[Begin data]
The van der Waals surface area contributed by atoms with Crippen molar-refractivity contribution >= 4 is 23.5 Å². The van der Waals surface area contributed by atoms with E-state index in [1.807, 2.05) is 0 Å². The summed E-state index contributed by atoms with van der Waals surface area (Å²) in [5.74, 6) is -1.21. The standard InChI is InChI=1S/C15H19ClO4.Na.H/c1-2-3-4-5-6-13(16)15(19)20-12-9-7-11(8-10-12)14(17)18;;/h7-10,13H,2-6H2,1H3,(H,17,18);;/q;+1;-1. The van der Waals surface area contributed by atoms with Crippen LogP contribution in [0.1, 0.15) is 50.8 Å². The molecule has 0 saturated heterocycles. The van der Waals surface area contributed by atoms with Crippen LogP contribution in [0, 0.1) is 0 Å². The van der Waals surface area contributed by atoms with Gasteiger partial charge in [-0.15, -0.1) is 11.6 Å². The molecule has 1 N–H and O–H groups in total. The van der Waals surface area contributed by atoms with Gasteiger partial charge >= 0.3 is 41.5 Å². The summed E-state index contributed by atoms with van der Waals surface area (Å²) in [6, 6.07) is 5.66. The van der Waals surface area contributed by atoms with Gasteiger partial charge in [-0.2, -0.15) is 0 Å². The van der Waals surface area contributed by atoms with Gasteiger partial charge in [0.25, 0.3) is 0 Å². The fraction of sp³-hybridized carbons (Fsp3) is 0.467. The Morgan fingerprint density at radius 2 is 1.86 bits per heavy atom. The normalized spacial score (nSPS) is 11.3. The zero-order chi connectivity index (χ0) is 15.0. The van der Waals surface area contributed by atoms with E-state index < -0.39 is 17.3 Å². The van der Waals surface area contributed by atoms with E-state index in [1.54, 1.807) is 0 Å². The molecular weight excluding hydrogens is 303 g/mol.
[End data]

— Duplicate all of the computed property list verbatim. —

The van der Waals surface area contributed by atoms with Crippen molar-refractivity contribution >= 4 is 23.5 Å². The van der Waals surface area contributed by atoms with E-state index in [1.807, 2.05) is 0 Å². The summed E-state index contributed by atoms with van der Waals surface area (Å²) in [5.74, 6) is -1.21. The standard InChI is InChI=1S/C15H19ClO4.Na.H/c1-2-3-4-5-6-13(16)15(19)20-12-9-7-11(8-10-12)14(17)18;;/h7-10,13H,2-6H2,1H3,(H,17,18);;/q;+1;-1. The van der Waals surface area contributed by atoms with Crippen LogP contribution in [0.1, 0.15) is 50.8 Å². The molecule has 0 saturated heterocycles. The van der Waals surface area contributed by atoms with Crippen LogP contribution in [0, 0.1) is 0 Å². The van der Waals surface area contributed by atoms with Gasteiger partial charge in [-0.15, -0.1) is 11.6 Å². The molecule has 1 N–H and O–H groups in total. The van der Waals surface area contributed by atoms with Gasteiger partial charge >= 0.3 is 41.5 Å². The summed E-state index contributed by atoms with van der Waals surface area (Å²) in [6, 6.07) is 5.66. The van der Waals surface area contributed by atoms with Gasteiger partial charge in [-0.2, -0.15) is 0 Å². The van der Waals surface area contributed by atoms with Gasteiger partial charge in [0.25, 0.3) is 0 Å². The fraction of sp³-hybridized carbons (Fsp3) is 0.467. The Morgan fingerprint density at radius 2 is 1.86 bits per heavy atom. The normalized spacial score (nSPS) is 11.3. The zero-order chi connectivity index (χ0) is 15.0. The van der Waals surface area contributed by atoms with E-state index < -0.39 is 17.3 Å². The van der Waals surface area contributed by atoms with E-state index in [1.54, 1.807) is 0 Å². The molecular weight excluding hydrogens is 303 g/mol.